Houston Metropolitan Research Center (HMRC) was formed in 1976 with the objectives of locating, preserving, and making available to researchers the documentary evidence of Houston's history. HMRC is located in the historic Julia Ideson Building in downtown Houston, which is named after the city’s first librarian. HMRC staff are responsible for collecting, organizing, indexing, and preserving these important materials.
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From musicians to politicians, our archival collections contain papers and materials of individuals whose records shed light on important historical events or the shaping of history in the area. While we are not an official City of Houston repository, we have many non-current records of local government collections. Additionally, our collections include Houston area businesses, public and private associations, religious institutions, cultural and civic organizations, labor groups, and educational institutions. Out of our collecting mission, we've developed specific collecting concentrations, which are listed below.
Our photographic collections contain over four million images which highlight day-to-day activity in Houston and Texas, primarily from the 1860s to the 1980s. Images cover subjects such as farming, industry, oil exploration, transportation, architecture, festivals, parades, natural disasters, cultural, civic, and sporting events, to name a few. The Houston Post photograph collection covers assignments from the late 1950s to the mid 1980s. Additionally, a significant portion of material also comes from area commercial photographers such as William Fritz, George Beach, Frank Schlueter, Bert Brandt, and Joseph Litterst.
A catalog of many of HMRC's photos can be searched via the Photographic Archives Database.
For further assistance with HMRC’s photographic collections, please contact the HMRC Photo Department.
Our architectural collections reflect a range of the region's architectural history. The principal focus of the collections is architectural drawings but also includes correspondence, office records, job logs, specifications, photographs, shop drawings, and oral history interviews. Major series of records from architectural firms include those of Maurice J. Sullivan, Alfred C. Finn, Harvin C. Moore, Frank Meyer, and Hare & Hare, landscape architects. Dozens of other architects and architectural firms are represented. There is a significant collection of drawings for parks commissioned by the Houston Parks & Recreation Department.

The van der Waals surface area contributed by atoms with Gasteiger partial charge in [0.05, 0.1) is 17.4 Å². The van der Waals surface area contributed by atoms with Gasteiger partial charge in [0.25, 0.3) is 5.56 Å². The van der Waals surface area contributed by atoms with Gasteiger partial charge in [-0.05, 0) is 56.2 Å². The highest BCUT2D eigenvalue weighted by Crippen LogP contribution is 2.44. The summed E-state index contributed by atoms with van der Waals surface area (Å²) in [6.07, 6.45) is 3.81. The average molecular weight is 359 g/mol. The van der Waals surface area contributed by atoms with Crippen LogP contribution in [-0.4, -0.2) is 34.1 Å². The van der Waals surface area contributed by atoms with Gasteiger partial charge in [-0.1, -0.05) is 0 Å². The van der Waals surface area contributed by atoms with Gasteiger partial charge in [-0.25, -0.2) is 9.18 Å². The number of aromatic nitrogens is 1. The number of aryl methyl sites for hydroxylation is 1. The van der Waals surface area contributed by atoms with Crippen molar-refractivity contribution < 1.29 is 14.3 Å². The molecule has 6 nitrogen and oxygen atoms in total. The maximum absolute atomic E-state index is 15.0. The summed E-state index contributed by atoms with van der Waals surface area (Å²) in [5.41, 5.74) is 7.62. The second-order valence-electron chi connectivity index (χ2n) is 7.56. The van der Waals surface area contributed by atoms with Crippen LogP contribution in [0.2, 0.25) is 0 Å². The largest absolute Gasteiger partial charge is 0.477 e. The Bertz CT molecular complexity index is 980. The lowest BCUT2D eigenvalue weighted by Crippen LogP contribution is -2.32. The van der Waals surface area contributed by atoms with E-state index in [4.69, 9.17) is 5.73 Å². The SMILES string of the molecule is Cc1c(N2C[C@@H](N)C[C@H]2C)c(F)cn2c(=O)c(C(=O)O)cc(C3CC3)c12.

A catalog of the materials held in HMRC's architectural archives can be searched using the Architectural Archives Database.
To make an appointment to view architectural materials, please contact the HMRC.
Our Hispanic collections represent contributions and experiences of Houston's Hispanic community throughout the 20th century. Records such as the papers of civil rights attorney John J. Herrera; photographs of Club Chapultepec, a young women’s club in the 1930s; advertisements for Lydia Mendoza’s musical performances; and Papel Chicano, a newspaper born out of Houston’s Chicano Movement, reveal the impact of the Hispanic community on Houston's history.
Part of our collecting scope is to capture stories and interviews of Houstonians by way of oral history. The founding HMRC Oral History Collection is made up of community members, artists, musicians, civil rights activists, politicians, and civic leaders who helped define the growth and history of the city. Over the decades, staff has continued to develop this collecting medium by way of conducting in-depth interviews, hosting collecting days and partnering in memory projects, and accessioning other oral history endeavors. Collection highlights include the Bill White Oral History Project and the Texas Jazz Archive oral histories.
Sound Recording and Moving Image
We have over 500 recordings spanning several decades of Houston's history. Materials encompass a variety of formats from cassette to CD and film reel to DVD. These include radio broadcasts, television news reports, conferences, mayoral speeches, and more. Featured collections include the KHOU TV film collection of newscasts from the 1960s-1970s, and the Orris D. Brown film collection that captures amateur film footage of Houston in the 1930s.
We offer many ways to access archival information and material online. By visiting the Houston Area Digital Archive, you can listen and view countless oral histories, film reels, photographs, and documents from our collections. Search our online architectural and photograph databases for individual items. We are proud to participate in the Texas Archival Resources Online (TARO) project, a consortia website where customers can browse descriptions of many our collections via web-based finding aids. Please note that this is not exhaustive of all we have to offer to your research. If you are unable to find information through our online channels, please contact the research room with your reference inquiries at email@example.com or call 832-393-1662.